Hi this is my first response to the Vermont Birders email list. I just
wanted to give an update on the Barred-Owl nest on Mt. Philo. I just left
Mt. Philo about 30 minutes ago and the Barred-Owl was in a tree not far
from the nest and their was a Young Barred-Owl sitting on the edge of the
nest. Good luck birding.
On Tue, May 3, 2016 at 11:06 PM, Eric Hynes <[log in to unmask]> wrote:
> Hello Vermont Birders:
> I was hiking this morning with my two year old daughter at Mount Philo
> State Park in Charlotte, when I noticed a cavity in a white pine snag was
> once again occupied by a Barred Owl. I first noticed the/a Barred Owl pair
> using the nest site two springs ago but the cavity was usurped by a Gray
> Squirrel last year. The bird today appeared to be in an incubating position
> (or more likely brooding given the date) so I feel pretty confident it was
> not simply a roost site. I could be wrong.
> I returned this afternoon with Molly and her five year old sister, Rita.
> Rita is old enough to operate binoculars and it was quite a thrill to see
> her face light up when she found the cavity in her bins.
> This nest site seems ideal for sharing. There is a steady dose of hikers
> and dog walkers parading by it every day so as long as people stay on the
> road and don't linger, get loud, or use flash, I am guessing transient
> observers will be tolerated. Getting off the road to get closer to the nest
> tree diminishes the viewing and would require going down a steep slope so I
> am trusting that nobody will be doing that.
> As you start up the road (not trail) from the parking area, about 1/2 way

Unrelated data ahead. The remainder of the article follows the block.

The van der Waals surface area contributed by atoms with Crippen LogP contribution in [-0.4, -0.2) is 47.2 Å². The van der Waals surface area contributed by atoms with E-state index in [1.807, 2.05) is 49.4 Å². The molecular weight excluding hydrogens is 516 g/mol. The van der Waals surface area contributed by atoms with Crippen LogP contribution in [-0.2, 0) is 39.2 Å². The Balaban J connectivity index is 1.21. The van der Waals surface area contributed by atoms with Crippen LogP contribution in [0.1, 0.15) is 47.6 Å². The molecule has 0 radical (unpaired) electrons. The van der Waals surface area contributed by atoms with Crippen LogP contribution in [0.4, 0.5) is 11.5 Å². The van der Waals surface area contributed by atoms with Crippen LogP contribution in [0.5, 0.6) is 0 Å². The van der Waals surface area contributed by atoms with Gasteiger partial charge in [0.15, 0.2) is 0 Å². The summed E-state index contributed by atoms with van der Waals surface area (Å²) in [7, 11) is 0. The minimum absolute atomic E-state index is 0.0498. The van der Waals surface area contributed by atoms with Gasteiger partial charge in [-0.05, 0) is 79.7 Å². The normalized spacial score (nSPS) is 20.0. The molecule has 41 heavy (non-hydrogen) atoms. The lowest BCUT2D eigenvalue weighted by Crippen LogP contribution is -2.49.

> up Mount Philo, the road splits. Stay to the right on the upper road, which
> wraps around the mountain on the west and south sides. As you get closer to
> the summit, utility lines cross the road. Approximately 50 meters beyond
> the wooden power pole on the right, there is a conspicuous sawed-off stump
> on the right (downslope side) edge of the road. The cavity is in a white
> pine snag, which forks at the top, approximately 50 feet off the road,
> directly behind this stump as you are looking downhill. In order to see
> into the cavity however, you need to continue up the road another 50 feet
> or more and look back at eye level or slightly above eye level. I uploaded
> an image in my eBird report so you can get a sense of what you are looking
> I am confident the outstanding Vermont birding community will act
> Another interesting natural history encounter on our hike was witnessing a
> chipmunk attack, kill, and drag off a garter snake that was approximately
> twice the length of the chipmunk (including the chipmunk's tail). That was
> a first for me and prompted Rita to state: "Boy, I sure am glad I'm not
> that garter snake!"
> Good birding,
> Eric Hynes
> Burlington, VT
> Field Guides Birding Tours